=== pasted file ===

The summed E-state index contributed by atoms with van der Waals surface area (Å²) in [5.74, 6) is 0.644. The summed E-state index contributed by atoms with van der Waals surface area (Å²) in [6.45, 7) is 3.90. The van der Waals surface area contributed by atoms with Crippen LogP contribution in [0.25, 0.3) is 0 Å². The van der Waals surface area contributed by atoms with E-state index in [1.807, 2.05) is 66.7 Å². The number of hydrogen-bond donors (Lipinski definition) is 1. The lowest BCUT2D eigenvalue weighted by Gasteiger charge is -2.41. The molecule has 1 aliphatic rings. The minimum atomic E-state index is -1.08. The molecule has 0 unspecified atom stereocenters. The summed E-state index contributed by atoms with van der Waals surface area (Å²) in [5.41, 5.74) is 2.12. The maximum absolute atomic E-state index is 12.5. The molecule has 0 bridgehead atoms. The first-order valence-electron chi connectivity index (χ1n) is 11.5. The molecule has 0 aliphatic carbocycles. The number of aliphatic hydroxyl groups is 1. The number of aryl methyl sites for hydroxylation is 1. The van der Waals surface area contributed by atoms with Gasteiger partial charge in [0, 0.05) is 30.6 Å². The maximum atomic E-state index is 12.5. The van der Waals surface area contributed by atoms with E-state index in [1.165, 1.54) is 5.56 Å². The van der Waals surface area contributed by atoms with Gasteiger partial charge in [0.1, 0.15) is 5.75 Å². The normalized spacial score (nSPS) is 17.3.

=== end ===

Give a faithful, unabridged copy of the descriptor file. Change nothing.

The summed E-state index contributed by atoms with van der Waals surface area (Å²) in [5.74, 6) is 0.644. The summed E-state index contributed by atoms with van der Waals surface area (Å²) in [6.45, 7) is 3.90. The van der Waals surface area contributed by atoms with Crippen LogP contribution in [0.25, 0.3) is 0 Å². The van der Waals surface area contributed by atoms with E-state index in [1.807, 2.05) is 66.7 Å². The number of hydrogen-bond donors (Lipinski definition) is 1. The lowest BCUT2D eigenvalue weighted by Gasteiger charge is -2.41. The molecule has 1 aliphatic rings. The minimum atomic E-state index is -1.08. The molecule has 0 unspecified atom stereocenters. The summed E-state index contributed by atoms with van der Waals surface area (Å²) in [5.41, 5.74) is 2.12. The maximum absolute atomic E-state index is 12.5. The molecule has 0 bridgehead atoms. The first-order valence-electron chi connectivity index (χ1n) is 11.5. The molecule has 0 aliphatic carbocycles. The number of aliphatic hydroxyl groups is 1. The number of aryl methyl sites for hydroxylation is 1. The van der Waals surface area contributed by atoms with Gasteiger partial charge in [0, 0.05) is 30.6 Å². The maximum atomic E-state index is 12.5. The van der Waals surface area contributed by atoms with E-state index in [1.165, 1.54) is 5.56 Å². The van der Waals surface area contributed by atoms with Gasteiger partial charge in [0.1, 0.15) is 5.75 Å². The normalized spacial score (nSPS) is 17.3.